Reddit user “iobserver” asked: ”The journalistic integrity This American Life presented when it retracted ‘Mr. Daisey and the Apple Factory’ is absolutely astounding. Has there been any change in policy since then?”
Glass said the show has since overhauled its fact checking process.
“We used to fact check the way they do on the daily NPR news shows (where I worked before doing this show): editors and reporters consult about questionable facts, rundown stuff in an ad hoc way,” he said. “Now we have professional fact checkers for everything, including the personal essays.”
He then acknowledged that one remaining issue is “what to do about David Sedaris.”
Glass said Sedaris doesn’t claim his stories are true and that “there may be exaggerations for comic effect.” But the audience may not be totally aware of this. So Glass outlined three options for what they can do:
1) assume the audience is smart enough to tell; 2) label his stuff on the air as possibly non-factual (hard to figure out a way to do that which doesn’t kill the fun but there probably is one); 3) fact check him the way the New Yorker does. I honestly don’t know where I stand on this one. When I pose the Q to public radio audiences, at speeches and events, they overwhelmingly vote #1, with a vociferous tiny minority who feel strongly in favor of #2.
Below are some of the other Daisey-related questions posed by Redditors:
How did the airing and subsequent retraction of Mr. Daisey and the Apple Factory change your views on journalism? It seemed like you really took his fabrications to heart; has anything changed in the way you investigate stories?
What was your initial reaction to learning that Mike Daisey had been lying to you?
Even though he lied, more attention was given to the working conditions in China and from what understand, Apple has been working to improve those conditions after the story aired. Do you feel responsible for that?
Sorry if this one is awkward but… what was the mood like around the TAL studios after you guys found out the truth about Mike Daisey’s show?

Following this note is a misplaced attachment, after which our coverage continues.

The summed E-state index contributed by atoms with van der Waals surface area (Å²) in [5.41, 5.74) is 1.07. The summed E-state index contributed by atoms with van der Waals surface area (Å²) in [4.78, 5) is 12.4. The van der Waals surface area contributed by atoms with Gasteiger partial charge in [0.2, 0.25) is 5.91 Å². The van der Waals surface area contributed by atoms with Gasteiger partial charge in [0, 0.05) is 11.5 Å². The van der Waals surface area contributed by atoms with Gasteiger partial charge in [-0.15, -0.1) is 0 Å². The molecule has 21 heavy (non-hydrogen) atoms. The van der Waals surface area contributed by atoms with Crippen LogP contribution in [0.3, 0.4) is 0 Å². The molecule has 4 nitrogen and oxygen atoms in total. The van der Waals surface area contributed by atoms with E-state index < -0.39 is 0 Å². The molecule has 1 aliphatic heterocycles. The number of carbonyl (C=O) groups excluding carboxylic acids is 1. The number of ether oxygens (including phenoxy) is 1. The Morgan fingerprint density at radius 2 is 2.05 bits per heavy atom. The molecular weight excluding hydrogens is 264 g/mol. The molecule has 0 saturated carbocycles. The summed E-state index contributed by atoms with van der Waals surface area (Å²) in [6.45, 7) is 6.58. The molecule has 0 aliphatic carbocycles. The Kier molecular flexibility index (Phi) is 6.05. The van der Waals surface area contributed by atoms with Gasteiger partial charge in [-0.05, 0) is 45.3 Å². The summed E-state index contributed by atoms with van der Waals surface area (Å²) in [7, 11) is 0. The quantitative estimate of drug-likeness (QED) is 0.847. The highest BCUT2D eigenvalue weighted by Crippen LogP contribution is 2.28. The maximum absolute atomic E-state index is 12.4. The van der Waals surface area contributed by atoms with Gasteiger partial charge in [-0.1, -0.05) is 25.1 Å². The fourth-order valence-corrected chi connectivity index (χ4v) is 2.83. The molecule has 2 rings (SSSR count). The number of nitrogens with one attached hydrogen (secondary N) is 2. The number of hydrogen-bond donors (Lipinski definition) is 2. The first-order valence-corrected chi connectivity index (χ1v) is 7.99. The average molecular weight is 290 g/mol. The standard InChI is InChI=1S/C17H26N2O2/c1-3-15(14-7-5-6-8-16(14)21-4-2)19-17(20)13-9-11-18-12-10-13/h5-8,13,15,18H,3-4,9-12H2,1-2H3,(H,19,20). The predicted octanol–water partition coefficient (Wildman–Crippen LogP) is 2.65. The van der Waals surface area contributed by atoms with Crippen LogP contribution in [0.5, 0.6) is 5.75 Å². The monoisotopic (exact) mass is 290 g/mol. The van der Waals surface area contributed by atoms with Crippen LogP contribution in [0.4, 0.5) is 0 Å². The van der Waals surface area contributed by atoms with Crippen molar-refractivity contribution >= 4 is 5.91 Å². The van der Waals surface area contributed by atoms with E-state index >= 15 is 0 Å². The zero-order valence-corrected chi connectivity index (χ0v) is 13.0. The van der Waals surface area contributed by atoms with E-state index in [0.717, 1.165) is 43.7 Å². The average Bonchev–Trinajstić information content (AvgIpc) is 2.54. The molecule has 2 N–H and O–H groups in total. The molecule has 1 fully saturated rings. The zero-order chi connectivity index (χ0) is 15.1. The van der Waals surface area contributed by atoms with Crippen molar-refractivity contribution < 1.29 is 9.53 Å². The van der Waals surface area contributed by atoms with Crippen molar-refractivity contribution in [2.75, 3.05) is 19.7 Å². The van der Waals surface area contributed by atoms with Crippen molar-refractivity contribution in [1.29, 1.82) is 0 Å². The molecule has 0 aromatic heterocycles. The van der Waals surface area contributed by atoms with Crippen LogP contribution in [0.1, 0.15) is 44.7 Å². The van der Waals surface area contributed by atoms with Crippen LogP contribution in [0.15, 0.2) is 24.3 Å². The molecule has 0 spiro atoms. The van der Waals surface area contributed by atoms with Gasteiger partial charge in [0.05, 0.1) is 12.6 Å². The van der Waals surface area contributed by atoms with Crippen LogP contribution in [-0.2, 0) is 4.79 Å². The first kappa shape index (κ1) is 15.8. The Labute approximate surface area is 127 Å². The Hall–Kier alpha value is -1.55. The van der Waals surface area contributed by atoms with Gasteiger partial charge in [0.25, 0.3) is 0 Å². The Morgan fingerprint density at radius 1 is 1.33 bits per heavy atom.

So after the Mike Daisey retraction, I had some mixed feelings. I’m glad it happened, but I feel like it was very focused on journalistic mistakes, the morals behind fudging facts when it comes to art, and whether or not we, as listeners, have a right to be mad at Daisey. Towards the end of the episode, the focus was shifted to whether or not, given information provided by Charles Duhigg, people should still “feel bad” using Apple products. The episode seemed very focused on how a lot of people “feel” –you, Daisey, the listeners, even anyone who consumes art. You know who felt left out? The Foxconn workers. It was my understanding that they were still suffering, though maybe not the ways in which Daisey fabricated. You covered this with Duhigg, but it seemed that he was leaning towards it not being that bad once you appraise it without American standards of quality of life. My takeaway was that once it’d been proven that Daisey lied, it was much easier for people to assume all of the suffering was a lie, that everything shocking or saddening about Foxconn could be erased and replaced by the conversation about how much Daisey messed up.
My question: Do you think your retraction should have focused more on the real truths regarding Foxconn so as to not let their situation be forgotten, rather than focusing so heavily on Daisey and you? I can’t help but wonder, given the recent riots, whether with the dismissal of Daisey’s account, Foxconn’s abuse was dismissed as well.